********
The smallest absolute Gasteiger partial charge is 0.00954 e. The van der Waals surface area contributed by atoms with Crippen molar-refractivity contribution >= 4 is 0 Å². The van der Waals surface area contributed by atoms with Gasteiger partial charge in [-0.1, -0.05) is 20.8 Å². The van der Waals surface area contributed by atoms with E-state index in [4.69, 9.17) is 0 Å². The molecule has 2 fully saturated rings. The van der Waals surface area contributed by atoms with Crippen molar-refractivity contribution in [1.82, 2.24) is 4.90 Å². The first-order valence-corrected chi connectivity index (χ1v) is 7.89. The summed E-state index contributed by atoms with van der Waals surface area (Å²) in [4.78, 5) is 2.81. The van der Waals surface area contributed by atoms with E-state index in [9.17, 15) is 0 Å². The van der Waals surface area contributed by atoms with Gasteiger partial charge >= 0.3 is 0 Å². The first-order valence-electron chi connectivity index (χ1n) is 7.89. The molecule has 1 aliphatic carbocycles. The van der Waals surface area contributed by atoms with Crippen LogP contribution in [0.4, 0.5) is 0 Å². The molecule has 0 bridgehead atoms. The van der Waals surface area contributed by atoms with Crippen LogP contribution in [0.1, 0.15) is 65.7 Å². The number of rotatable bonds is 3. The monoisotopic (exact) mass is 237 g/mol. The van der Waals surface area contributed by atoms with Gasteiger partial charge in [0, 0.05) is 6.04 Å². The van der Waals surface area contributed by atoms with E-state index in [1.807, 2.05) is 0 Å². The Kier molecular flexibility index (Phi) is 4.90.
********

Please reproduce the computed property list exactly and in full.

The smallest absolute Gasteiger partial charge is 0.00954 e. The van der Waals surface area contributed by atoms with Crippen molar-refractivity contribution >= 4 is 0 Å². The van der Waals surface area contributed by atoms with Gasteiger partial charge in [-0.1, -0.05) is 20.8 Å². The van der Waals surface area contributed by atoms with E-state index in [4.69, 9.17) is 0 Å². The molecule has 2 fully saturated rings. The van der Waals surface area contributed by atoms with Crippen molar-refractivity contribution in [1.82, 2.24) is 4.90 Å². The first-order valence-corrected chi connectivity index (χ1v) is 7.89. The summed E-state index contributed by atoms with van der Waals surface area (Å²) in [4.78, 5) is 2.81. The van der Waals surface area contributed by atoms with E-state index in [9.17, 15) is 0 Å². The van der Waals surface area contributed by atoms with Gasteiger partial charge >= 0.3 is 0 Å². The first-order valence-electron chi connectivity index (χ1n) is 7.89. The molecule has 1 aliphatic carbocycles. The van der Waals surface area contributed by atoms with Crippen LogP contribution in [0.4, 0.5) is 0 Å². The molecule has 0 bridgehead atoms. The van der Waals surface area contributed by atoms with Crippen LogP contribution in [0.1, 0.15) is 65.7 Å². The number of rotatable bonds is 3. The monoisotopic (exact) mass is 237 g/mol. The van der Waals surface area contributed by atoms with Gasteiger partial charge in [0, 0.05) is 6.04 Å². The van der Waals surface area contributed by atoms with E-state index in [1.807, 2.05) is 0 Å². The Kier molecular flexibility index (Phi) is 4.90.